Alfred Hitchcock himself would have been proud of the twists and turns offered up by the 1966 Final as England downed West Germany after extra time to lift themselves to the global summit for the one and only time in their history. The hosts had looked destined to sew things up in normal time until Wolfgang Weber made it 2-2 with a minute to go, but Geoff Hurst ensured they would not be denied by notching two more efforts in extra time to become the first player to plunder a hat-trick in a FIFA World Cup Final. The fans at Wembley Stadium greeted his third by racing on to the pitch to salute their hero.

Netherlands-West Germany, West Germany 1974 (1-2)
Having settled into such a majestic rhythm on their route to the Final, few doubted that the Oranje were about to savour their maiden FIFA World Cup success. Rinus Michels’s charges went into the last game unbeaten and fresh from seeing off holders Brazil thanks to goals from Johan Neeskens and Johan Cruyff, and they quickly went ahead from the penalty spot. Neeskens converted just a minute and a half into the match to grab the fastest ever goal in a FIFA World Cup Final, but he and his team-mates were pegged back when Paul Breitner also struck from the spot. It was then left to iconic marksman Gerd Muller to shatter Dutch dreams close to half-time, his goal enough to secure Die Nationalmannschaft their second world title. The Netherlands fell short at the final hurdle against Argentina four years later and will be hoping for a case of ‘third time lucky’ this evening.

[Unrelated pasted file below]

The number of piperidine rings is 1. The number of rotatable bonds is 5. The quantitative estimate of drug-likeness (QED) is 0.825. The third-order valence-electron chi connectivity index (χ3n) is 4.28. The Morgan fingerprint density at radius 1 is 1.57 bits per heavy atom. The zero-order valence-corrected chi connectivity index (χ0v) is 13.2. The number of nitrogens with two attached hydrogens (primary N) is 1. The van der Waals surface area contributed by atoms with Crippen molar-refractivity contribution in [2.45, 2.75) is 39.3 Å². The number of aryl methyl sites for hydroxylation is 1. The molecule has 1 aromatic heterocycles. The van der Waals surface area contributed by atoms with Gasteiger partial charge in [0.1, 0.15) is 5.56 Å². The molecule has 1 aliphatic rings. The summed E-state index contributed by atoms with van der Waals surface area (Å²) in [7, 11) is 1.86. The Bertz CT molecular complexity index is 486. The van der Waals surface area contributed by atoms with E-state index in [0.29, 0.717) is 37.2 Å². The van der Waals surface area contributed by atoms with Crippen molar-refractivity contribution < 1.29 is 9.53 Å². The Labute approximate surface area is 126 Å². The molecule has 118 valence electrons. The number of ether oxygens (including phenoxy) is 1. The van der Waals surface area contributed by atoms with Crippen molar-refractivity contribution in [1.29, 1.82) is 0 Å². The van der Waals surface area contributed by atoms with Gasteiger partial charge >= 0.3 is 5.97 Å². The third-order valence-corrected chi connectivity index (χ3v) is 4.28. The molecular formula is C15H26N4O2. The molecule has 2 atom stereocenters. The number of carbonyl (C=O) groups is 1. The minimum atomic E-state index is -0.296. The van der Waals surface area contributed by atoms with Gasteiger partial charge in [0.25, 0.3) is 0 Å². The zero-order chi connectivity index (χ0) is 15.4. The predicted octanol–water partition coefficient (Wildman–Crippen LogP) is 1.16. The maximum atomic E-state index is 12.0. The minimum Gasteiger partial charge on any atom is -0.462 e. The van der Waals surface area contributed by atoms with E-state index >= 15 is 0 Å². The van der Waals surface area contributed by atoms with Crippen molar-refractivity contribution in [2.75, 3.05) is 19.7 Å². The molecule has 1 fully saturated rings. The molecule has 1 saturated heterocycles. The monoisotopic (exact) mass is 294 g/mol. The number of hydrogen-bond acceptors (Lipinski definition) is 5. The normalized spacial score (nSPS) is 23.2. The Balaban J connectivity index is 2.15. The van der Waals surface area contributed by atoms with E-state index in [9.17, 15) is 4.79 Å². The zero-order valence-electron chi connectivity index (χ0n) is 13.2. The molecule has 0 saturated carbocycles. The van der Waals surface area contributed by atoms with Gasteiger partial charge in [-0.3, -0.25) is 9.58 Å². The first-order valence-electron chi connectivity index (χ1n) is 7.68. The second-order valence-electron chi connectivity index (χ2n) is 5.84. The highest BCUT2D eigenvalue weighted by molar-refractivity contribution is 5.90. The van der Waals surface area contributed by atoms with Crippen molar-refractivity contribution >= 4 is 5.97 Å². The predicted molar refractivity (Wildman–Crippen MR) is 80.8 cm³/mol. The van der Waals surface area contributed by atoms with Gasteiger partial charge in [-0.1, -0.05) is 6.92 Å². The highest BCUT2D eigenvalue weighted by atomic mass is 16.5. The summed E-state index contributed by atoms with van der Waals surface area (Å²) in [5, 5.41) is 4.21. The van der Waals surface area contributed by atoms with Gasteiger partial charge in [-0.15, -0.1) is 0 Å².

West Germany-Argentina, Italy 1990 (1-0)
This encounter was a rematch of the 1986 Final, when Diego Maradona and Co gifted Argentina their second success, but this time the outcome would be very different. With Franz Beckenbauer in the dugout, West Germany snatched the slenderest of triumphs courtesy of an Andreas Brehme penalty five minutes from time. As Die Nationalmannschaft celebrated their third FIFA World Cup crown, Der Kaiser could pride himself on having matched the feat of Brazil’s Mario Zagallo by becoming only the second man to hoist the coveted Trophy aloft as both player and coach.

Brazil-France, France 1998 (0-3)
Four years after adding a fourth star to their shirts, Brazil advanced to yet another Final intent on clinching their fifth global title. They were about to have those plans utterly spoiled, however, as Aime Jacquet’s men subjected the South Americans to a heavy 3-0 loss. Zinedine Zidane did much of the damage with a pair of headers from corners and Emmanuel Petit put the seal on a commanding win late on as France took up membership of the club reserved for previous winners. The images of a sea of people on the Champs-Elysees that July evening and the euphoria of then President Jacques Chirac will live long in the memory.

Germany-Brazil, Korea/Japan 2002 (0-2)
The first showpiece game to be held beyond European or South American shores belonged to Brazil’s Ronaldo, the powerful striker helping himself to both goals to clinch Brazil their fifth world title and earn himself the adidas Golden Boot. A Canarinho full-back and captain Cafu also wrote his name into the annals of the game by appearing in his third FIFA World Cup Final, while for both sides on display it was their seventh overall.